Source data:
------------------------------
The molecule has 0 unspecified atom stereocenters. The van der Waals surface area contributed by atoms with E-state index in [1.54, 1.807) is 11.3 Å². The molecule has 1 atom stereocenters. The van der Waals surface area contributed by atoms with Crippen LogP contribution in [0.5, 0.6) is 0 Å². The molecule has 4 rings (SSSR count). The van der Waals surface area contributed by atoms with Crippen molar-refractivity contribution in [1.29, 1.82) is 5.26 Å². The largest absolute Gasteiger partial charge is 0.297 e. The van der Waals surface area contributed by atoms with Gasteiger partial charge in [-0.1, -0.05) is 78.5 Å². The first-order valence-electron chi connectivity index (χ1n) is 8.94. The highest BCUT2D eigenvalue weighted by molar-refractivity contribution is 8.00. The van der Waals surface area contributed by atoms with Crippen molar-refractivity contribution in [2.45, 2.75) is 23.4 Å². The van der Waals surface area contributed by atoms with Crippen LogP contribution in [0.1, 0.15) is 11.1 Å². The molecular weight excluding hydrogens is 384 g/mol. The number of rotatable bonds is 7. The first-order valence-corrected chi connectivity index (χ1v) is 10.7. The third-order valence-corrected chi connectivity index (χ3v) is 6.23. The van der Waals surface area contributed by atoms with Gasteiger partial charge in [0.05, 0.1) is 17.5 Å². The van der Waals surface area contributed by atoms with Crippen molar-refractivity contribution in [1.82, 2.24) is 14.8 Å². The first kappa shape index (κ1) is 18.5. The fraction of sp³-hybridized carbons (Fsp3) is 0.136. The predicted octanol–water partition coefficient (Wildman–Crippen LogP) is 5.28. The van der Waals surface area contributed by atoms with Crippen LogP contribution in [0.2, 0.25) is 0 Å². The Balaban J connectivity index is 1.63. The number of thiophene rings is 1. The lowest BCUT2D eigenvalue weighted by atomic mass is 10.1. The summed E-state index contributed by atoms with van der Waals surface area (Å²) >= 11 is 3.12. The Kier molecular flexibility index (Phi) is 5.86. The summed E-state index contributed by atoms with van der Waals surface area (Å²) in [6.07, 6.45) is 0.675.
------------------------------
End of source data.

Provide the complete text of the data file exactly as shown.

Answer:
The molecule has 0 unspecified atom stereocenters. The van der Waals surface area contributed by atoms with E-state index in [1.54, 1.807) is 11.3 Å². The molecule has 1 atom stereocenters. The van der Waals surface area contributed by atoms with Crippen LogP contribution in [0.5, 0.6) is 0 Å². The molecule has 4 rings (SSSR count). The van der Waals surface area contributed by atoms with Crippen molar-refractivity contribution in [1.29, 1.82) is 5.26 Å². The largest absolute Gasteiger partial charge is 0.297 e. The van der Waals surface area contributed by atoms with Gasteiger partial charge in [-0.1, -0.05) is 78.5 Å². The first-order valence-electron chi connectivity index (χ1n) is 8.94. The highest BCUT2D eigenvalue weighted by molar-refractivity contribution is 8.00. The van der Waals surface area contributed by atoms with Crippen molar-refractivity contribution in [2.45, 2.75) is 23.4 Å². The van der Waals surface area contributed by atoms with Crippen LogP contribution in [0.1, 0.15) is 11.1 Å². The molecular weight excluding hydrogens is 384 g/mol. The number of rotatable bonds is 7. The first-order valence-corrected chi connectivity index (χ1v) is 10.7. The third-order valence-corrected chi connectivity index (χ3v) is 6.23. The van der Waals surface area contributed by atoms with Gasteiger partial charge in [0.05, 0.1) is 17.5 Å². The van der Waals surface area contributed by atoms with Crippen molar-refractivity contribution in [1.82, 2.24) is 14.8 Å². The first kappa shape index (κ1) is 18.5. The fraction of sp³-hybridized carbons (Fsp3) is 0.136. The predicted octanol–water partition coefficient (Wildman–Crippen LogP) is 5.28. The van der Waals surface area contributed by atoms with Crippen LogP contribution in [0.2, 0.25) is 0 Å². The Balaban J connectivity index is 1.63. The number of thiophene rings is 1. The lowest BCUT2D eigenvalue weighted by atomic mass is 10.1. The summed E-state index contributed by atoms with van der Waals surface area (Å²) >= 11 is 3.12. The Kier molecular flexibility index (Phi) is 5.86. The summed E-state index contributed by atoms with van der Waals surface area (Å²) in [6.07, 6.45) is 0.675.